That will be the first test for a revamped unit that will have a new No. 1 receiver (Laveranues Coles), tight end (Chris Baker and Doug Jolley), right tackle (Adrian Jones), backup running back (Derrick Blaylock) and offensive coordinator (Mike Heimerdinger).
Pennington's surgically repaired shoulder proved durable and fully healed during training camp and preseason action, but it was the only time he got on the field with Heimerdinger's new playbook.
While Pennington has always been good at keeping the ball in the Jets' hands longer by precise passing with few interceptions, this new offense will have him taking more chances. The Jets will still use an east-west style offense that relies on NFL rushing leader Curtis Martin and the running game. Yet they'll be calling for a north-south play on several occasions, something Pennington didn't do much under former coordinator Paul Hackett.
"It's going to take time and every day I try to make progress. Bottom line, when Sunday comes, you find a way to win," Pennington said. "Throw everything out the window and not worry about how far we've come, just try to get a win no matter how ugly or pretty it is. It's going to be a process throughout the whole year, but I think we've established a good base to where we can go and win football games now."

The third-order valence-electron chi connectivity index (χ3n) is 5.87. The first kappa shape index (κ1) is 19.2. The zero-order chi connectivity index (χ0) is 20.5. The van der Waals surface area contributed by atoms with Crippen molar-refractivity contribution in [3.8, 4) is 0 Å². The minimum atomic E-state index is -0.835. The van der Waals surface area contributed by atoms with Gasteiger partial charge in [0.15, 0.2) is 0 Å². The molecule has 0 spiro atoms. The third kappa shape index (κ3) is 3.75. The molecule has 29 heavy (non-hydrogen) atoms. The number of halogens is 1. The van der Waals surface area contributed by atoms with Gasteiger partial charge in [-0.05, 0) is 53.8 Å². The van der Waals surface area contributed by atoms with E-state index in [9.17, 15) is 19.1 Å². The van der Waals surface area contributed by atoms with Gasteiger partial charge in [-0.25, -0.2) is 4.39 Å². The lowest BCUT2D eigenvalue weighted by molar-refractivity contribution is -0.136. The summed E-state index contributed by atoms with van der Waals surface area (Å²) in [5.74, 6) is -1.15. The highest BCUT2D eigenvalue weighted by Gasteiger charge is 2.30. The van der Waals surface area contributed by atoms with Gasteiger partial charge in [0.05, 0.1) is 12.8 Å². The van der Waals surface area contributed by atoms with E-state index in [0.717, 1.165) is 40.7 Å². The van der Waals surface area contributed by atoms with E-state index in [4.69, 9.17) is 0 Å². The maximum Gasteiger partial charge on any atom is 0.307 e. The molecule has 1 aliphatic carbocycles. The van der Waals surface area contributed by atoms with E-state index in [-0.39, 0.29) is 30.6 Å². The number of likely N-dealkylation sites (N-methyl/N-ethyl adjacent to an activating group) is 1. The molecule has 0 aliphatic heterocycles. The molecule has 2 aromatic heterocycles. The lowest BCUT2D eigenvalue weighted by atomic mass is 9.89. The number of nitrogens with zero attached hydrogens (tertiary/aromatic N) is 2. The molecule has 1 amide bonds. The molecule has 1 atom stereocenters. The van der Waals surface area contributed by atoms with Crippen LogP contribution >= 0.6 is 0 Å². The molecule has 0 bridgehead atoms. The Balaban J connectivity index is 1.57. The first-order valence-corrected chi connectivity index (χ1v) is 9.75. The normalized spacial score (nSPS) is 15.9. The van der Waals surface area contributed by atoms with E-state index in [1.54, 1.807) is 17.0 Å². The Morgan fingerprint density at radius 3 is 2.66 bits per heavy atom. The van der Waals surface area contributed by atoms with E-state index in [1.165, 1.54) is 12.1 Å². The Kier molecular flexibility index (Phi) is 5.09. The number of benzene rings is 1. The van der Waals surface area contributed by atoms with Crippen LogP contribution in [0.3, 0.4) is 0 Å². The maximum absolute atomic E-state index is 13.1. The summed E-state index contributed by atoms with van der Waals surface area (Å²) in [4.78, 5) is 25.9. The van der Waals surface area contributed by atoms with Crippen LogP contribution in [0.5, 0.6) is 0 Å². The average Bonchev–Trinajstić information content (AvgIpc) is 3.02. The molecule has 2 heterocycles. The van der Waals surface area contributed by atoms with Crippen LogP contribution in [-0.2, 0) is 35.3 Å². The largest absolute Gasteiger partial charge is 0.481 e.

The Jets will scale things back a bit on offense to allow Pennington and the others to get into the flow enough early in the season, allowing them to get comfortable quickly so the Jets can add more as the season, and even the game, goes on.
"You put a lot of stuff in and guys start thinking too much. You don't want to do that on opening day because guys' nerves are going, everything else is going," said coach Herman Edwards, who got his start in pro coaching with Kansas City. "Sometimes you have to simplify things even for pro players on opening day. You don't want to give them too much. We are going to do what we do. As the game goes on, if we want to add something, we can add it on."
The Jets will need the points going against the high-octane offense of the Chiefs, led by running back Priest Holmes and quarterback Trent Green, who is likely to start despite experiencing numbness in his leg.
"Obviously they had the No. 1 offense last year in the league," Edwards said. "They averaged around 33 points at home. During the season, I guess they averaged about 30 points a game. They're a very, very potent offense."
The Jets will take their shots early, especially against a Chiefs defense that has several new players trying to learn a new system. Pennington won't be throwing 50 yards downfield every time, nor does he have to with this offense, but with Coles back on board he has an acrobatic target he can utilize along the sidelines and deep when needed.